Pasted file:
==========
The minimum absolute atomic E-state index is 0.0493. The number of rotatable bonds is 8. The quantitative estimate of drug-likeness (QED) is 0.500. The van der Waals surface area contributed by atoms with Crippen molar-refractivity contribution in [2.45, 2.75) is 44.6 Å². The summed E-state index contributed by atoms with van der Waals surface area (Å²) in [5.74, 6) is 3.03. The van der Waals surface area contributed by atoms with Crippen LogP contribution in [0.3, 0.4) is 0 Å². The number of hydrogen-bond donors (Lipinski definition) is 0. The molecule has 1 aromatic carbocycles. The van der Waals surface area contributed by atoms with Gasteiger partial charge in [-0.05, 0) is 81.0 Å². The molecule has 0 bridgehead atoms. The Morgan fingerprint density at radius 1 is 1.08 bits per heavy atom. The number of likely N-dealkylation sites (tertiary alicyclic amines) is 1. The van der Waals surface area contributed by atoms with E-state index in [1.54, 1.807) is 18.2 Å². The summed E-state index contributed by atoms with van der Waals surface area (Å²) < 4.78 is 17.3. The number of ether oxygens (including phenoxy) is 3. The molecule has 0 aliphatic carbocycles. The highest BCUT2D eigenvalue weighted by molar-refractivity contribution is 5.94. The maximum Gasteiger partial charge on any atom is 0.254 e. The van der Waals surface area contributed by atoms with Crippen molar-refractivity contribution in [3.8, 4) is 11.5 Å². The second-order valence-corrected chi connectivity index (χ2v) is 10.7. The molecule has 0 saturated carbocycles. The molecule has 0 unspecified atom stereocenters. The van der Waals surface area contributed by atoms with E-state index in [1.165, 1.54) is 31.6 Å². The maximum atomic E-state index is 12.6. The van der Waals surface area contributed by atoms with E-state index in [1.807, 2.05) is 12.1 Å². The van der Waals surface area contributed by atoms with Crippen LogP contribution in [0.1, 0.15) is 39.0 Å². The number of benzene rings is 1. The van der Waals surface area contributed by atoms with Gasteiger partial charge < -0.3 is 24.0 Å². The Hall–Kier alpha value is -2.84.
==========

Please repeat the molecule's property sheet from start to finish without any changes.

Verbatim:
The minimum absolute atomic E-state index is 0.0493. The number of rotatable bonds is 8. The quantitative estimate of drug-likeness (QED) is 0.500. The van der Waals surface area contributed by atoms with Crippen molar-refractivity contribution in [2.45, 2.75) is 44.6 Å². The summed E-state index contributed by atoms with van der Waals surface area (Å²) in [5.74, 6) is 3.03. The van der Waals surface area contributed by atoms with Crippen LogP contribution in [0.3, 0.4) is 0 Å². The number of hydrogen-bond donors (Lipinski definition) is 0. The molecule has 1 aromatic carbocycles. The van der Waals surface area contributed by atoms with Gasteiger partial charge in [-0.05, 0) is 81.0 Å². The molecule has 0 bridgehead atoms. The Morgan fingerprint density at radius 1 is 1.08 bits per heavy atom. The number of likely N-dealkylation sites (tertiary alicyclic amines) is 1. The van der Waals surface area contributed by atoms with E-state index in [1.54, 1.807) is 18.2 Å². The summed E-state index contributed by atoms with van der Waals surface area (Å²) < 4.78 is 17.3. The number of ether oxygens (including phenoxy) is 3. The molecule has 0 aliphatic carbocycles. The highest BCUT2D eigenvalue weighted by molar-refractivity contribution is 5.94. The maximum Gasteiger partial charge on any atom is 0.254 e. The van der Waals surface area contributed by atoms with Crippen molar-refractivity contribution in [3.8, 4) is 11.5 Å². The second-order valence-corrected chi connectivity index (χ2v) is 10.7. The molecule has 0 saturated carbocycles. The molecule has 0 unspecified atom stereocenters. The van der Waals surface area contributed by atoms with E-state index in [1.165, 1.54) is 31.6 Å². The maximum atomic E-state index is 12.6. The van der Waals surface area contributed by atoms with E-state index in [1.807, 2.05) is 12.1 Å². The van der Waals surface area contributed by atoms with Crippen LogP contribution in [0.1, 0.15) is 39.0 Å². The number of benzene rings is 1. The van der Waals surface area contributed by atoms with Gasteiger partial charge < -0.3 is 24.0 Å². The Hall–Kier alpha value is -2.84.